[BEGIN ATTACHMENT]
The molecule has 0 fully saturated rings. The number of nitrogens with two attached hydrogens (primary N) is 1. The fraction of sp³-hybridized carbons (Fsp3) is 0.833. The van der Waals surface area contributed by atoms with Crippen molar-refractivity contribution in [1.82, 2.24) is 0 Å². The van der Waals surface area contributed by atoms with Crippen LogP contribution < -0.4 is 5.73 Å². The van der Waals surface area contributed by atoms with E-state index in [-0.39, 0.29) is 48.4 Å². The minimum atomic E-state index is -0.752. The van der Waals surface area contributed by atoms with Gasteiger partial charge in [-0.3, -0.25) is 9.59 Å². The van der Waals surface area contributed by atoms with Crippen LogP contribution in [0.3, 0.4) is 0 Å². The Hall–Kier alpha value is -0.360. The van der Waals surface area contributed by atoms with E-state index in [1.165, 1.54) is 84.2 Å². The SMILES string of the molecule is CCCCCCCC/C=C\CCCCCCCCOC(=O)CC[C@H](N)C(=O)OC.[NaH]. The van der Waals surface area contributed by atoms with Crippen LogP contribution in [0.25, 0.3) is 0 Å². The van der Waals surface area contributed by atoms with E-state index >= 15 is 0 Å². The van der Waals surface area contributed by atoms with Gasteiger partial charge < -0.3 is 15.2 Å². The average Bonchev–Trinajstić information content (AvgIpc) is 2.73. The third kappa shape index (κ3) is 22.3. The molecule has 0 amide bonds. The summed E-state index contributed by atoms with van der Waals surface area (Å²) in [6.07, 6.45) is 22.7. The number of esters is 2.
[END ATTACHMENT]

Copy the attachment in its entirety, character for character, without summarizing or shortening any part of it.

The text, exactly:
The molecule has 0 fully saturated rings. The number of nitrogens with two attached hydrogens (primary N) is 1. The fraction of sp³-hybridized carbons (Fsp3) is 0.833. The van der Waals surface area contributed by atoms with Crippen molar-refractivity contribution in [1.82, 2.24) is 0 Å². The van der Waals surface area contributed by atoms with Crippen LogP contribution < -0.4 is 5.73 Å². The van der Waals surface area contributed by atoms with E-state index in [-0.39, 0.29) is 48.4 Å². The minimum atomic E-state index is -0.752. The van der Waals surface area contributed by atoms with Gasteiger partial charge in [-0.3, -0.25) is 9.59 Å². The van der Waals surface area contributed by atoms with Crippen LogP contribution in [0.3, 0.4) is 0 Å². The Hall–Kier alpha value is -0.360. The van der Waals surface area contributed by atoms with E-state index in [1.165, 1.54) is 84.2 Å². The SMILES string of the molecule is CCCCCCCC/C=C\CCCCCCCCOC(=O)CC[C@H](N)C(=O)OC.[NaH]. The van der Waals surface area contributed by atoms with Crippen LogP contribution in [0.25, 0.3) is 0 Å². The van der Waals surface area contributed by atoms with E-state index >= 15 is 0 Å². The van der Waals surface area contributed by atoms with Gasteiger partial charge < -0.3 is 15.2 Å². The average Bonchev–Trinajstić information content (AvgIpc) is 2.73. The third kappa shape index (κ3) is 22.3. The molecule has 0 amide bonds. The summed E-state index contributed by atoms with van der Waals surface area (Å²) in [6.07, 6.45) is 22.7. The number of esters is 2.